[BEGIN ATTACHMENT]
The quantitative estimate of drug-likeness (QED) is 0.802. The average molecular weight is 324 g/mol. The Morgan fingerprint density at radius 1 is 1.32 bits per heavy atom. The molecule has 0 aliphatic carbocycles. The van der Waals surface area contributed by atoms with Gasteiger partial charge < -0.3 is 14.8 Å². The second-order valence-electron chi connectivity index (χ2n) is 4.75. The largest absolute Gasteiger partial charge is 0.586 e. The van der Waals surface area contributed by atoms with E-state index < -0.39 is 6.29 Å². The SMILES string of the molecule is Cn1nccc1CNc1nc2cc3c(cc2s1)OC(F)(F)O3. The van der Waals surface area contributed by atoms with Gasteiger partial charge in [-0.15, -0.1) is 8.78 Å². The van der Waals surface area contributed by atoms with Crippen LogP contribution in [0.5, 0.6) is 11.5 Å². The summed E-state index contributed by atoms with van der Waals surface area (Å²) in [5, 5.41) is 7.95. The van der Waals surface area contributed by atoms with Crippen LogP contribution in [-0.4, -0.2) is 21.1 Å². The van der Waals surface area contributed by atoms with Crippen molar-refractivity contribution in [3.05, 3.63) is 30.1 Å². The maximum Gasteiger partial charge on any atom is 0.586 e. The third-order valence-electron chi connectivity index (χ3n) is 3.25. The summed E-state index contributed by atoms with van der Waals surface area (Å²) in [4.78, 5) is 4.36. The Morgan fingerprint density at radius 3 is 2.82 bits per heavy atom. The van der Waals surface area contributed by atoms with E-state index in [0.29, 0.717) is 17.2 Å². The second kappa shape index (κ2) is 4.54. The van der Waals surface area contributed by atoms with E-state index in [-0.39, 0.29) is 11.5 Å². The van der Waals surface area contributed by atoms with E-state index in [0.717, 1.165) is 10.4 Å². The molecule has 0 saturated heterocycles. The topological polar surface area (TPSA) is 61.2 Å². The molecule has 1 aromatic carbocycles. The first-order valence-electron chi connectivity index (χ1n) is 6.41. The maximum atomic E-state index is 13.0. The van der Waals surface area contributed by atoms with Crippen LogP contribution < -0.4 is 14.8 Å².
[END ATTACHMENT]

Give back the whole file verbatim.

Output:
The quantitative estimate of drug-likeness (QED) is 0.802. The average molecular weight is 324 g/mol. The Morgan fingerprint density at radius 1 is 1.32 bits per heavy atom. The molecule has 0 aliphatic carbocycles. The van der Waals surface area contributed by atoms with Gasteiger partial charge < -0.3 is 14.8 Å². The second-order valence-electron chi connectivity index (χ2n) is 4.75. The largest absolute Gasteiger partial charge is 0.586 e. The van der Waals surface area contributed by atoms with E-state index < -0.39 is 6.29 Å². The SMILES string of the molecule is Cn1nccc1CNc1nc2cc3c(cc2s1)OC(F)(F)O3. The van der Waals surface area contributed by atoms with Gasteiger partial charge in [-0.15, -0.1) is 8.78 Å². The van der Waals surface area contributed by atoms with Crippen LogP contribution in [0.5, 0.6) is 11.5 Å². The summed E-state index contributed by atoms with van der Waals surface area (Å²) in [5, 5.41) is 7.95. The van der Waals surface area contributed by atoms with Crippen LogP contribution in [-0.4, -0.2) is 21.1 Å². The van der Waals surface area contributed by atoms with Crippen molar-refractivity contribution in [3.05, 3.63) is 30.1 Å². The maximum Gasteiger partial charge on any atom is 0.586 e. The third-order valence-electron chi connectivity index (χ3n) is 3.25. The summed E-state index contributed by atoms with van der Waals surface area (Å²) in [4.78, 5) is 4.36. The Morgan fingerprint density at radius 3 is 2.82 bits per heavy atom. The van der Waals surface area contributed by atoms with E-state index in [0.29, 0.717) is 17.2 Å². The second kappa shape index (κ2) is 4.54. The van der Waals surface area contributed by atoms with E-state index in [-0.39, 0.29) is 11.5 Å². The van der Waals surface area contributed by atoms with E-state index in [0.717, 1.165) is 10.4 Å². The molecule has 0 saturated heterocycles. The topological polar surface area (TPSA) is 61.2 Å². The molecule has 1 aromatic carbocycles. The first-order valence-electron chi connectivity index (χ1n) is 6.41. The maximum atomic E-state index is 13.0. The van der Waals surface area contributed by atoms with Crippen LogP contribution < -0.4 is 14.8 Å².